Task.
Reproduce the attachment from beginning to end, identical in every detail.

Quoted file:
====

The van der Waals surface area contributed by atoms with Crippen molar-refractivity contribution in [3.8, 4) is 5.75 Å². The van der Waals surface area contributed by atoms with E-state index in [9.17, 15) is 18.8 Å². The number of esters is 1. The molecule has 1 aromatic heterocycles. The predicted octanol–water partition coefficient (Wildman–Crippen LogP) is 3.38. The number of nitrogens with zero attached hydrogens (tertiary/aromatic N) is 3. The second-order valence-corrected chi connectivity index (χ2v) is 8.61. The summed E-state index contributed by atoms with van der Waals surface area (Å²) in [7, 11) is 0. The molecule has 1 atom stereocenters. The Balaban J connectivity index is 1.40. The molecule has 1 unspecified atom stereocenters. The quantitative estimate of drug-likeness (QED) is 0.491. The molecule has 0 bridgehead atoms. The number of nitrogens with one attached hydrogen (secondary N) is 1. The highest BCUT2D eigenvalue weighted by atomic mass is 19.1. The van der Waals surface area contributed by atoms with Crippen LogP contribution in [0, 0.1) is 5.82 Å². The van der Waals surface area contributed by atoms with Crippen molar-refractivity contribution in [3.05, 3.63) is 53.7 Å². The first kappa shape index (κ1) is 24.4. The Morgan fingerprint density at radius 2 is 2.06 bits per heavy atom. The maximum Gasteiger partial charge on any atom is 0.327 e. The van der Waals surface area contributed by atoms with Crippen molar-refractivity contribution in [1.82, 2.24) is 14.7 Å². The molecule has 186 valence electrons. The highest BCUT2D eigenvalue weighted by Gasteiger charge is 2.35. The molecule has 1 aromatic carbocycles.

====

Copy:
The van der Waals surface area contributed by atoms with Crippen molar-refractivity contribution in [3.8, 4) is 5.75 Å². The van der Waals surface area contributed by atoms with E-state index in [9.17, 15) is 18.8 Å². The number of esters is 1. The molecule has 1 aromatic heterocycles. The predicted octanol–water partition coefficient (Wildman–Crippen LogP) is 3.38. The number of nitrogens with zero attached hydrogens (tertiary/aromatic N) is 3. The second-order valence-corrected chi connectivity index (χ2v) is 8.61. The summed E-state index contributed by atoms with van der Waals surface area (Å²) in [7, 11) is 0. The molecule has 1 atom stereocenters. The Balaban J connectivity index is 1.40. The molecule has 1 unspecified atom stereocenters. The quantitative estimate of drug-likeness (QED) is 0.491. The molecule has 0 bridgehead atoms. The number of nitrogens with one attached hydrogen (secondary N) is 1. The highest BCUT2D eigenvalue weighted by atomic mass is 19.1. The van der Waals surface area contributed by atoms with Crippen LogP contribution in [0, 0.1) is 5.82 Å². The van der Waals surface area contributed by atoms with Crippen molar-refractivity contribution in [3.05, 3.63) is 53.7 Å². The first kappa shape index (κ1) is 24.4. The Morgan fingerprint density at radius 2 is 2.06 bits per heavy atom. The maximum Gasteiger partial charge on any atom is 0.327 e. The van der Waals surface area contributed by atoms with Crippen molar-refractivity contribution in [1.82, 2.24) is 14.7 Å². The molecule has 186 valence electrons. The highest BCUT2D eigenvalue weighted by Gasteiger charge is 2.35. The molecule has 1 aromatic carbocycles.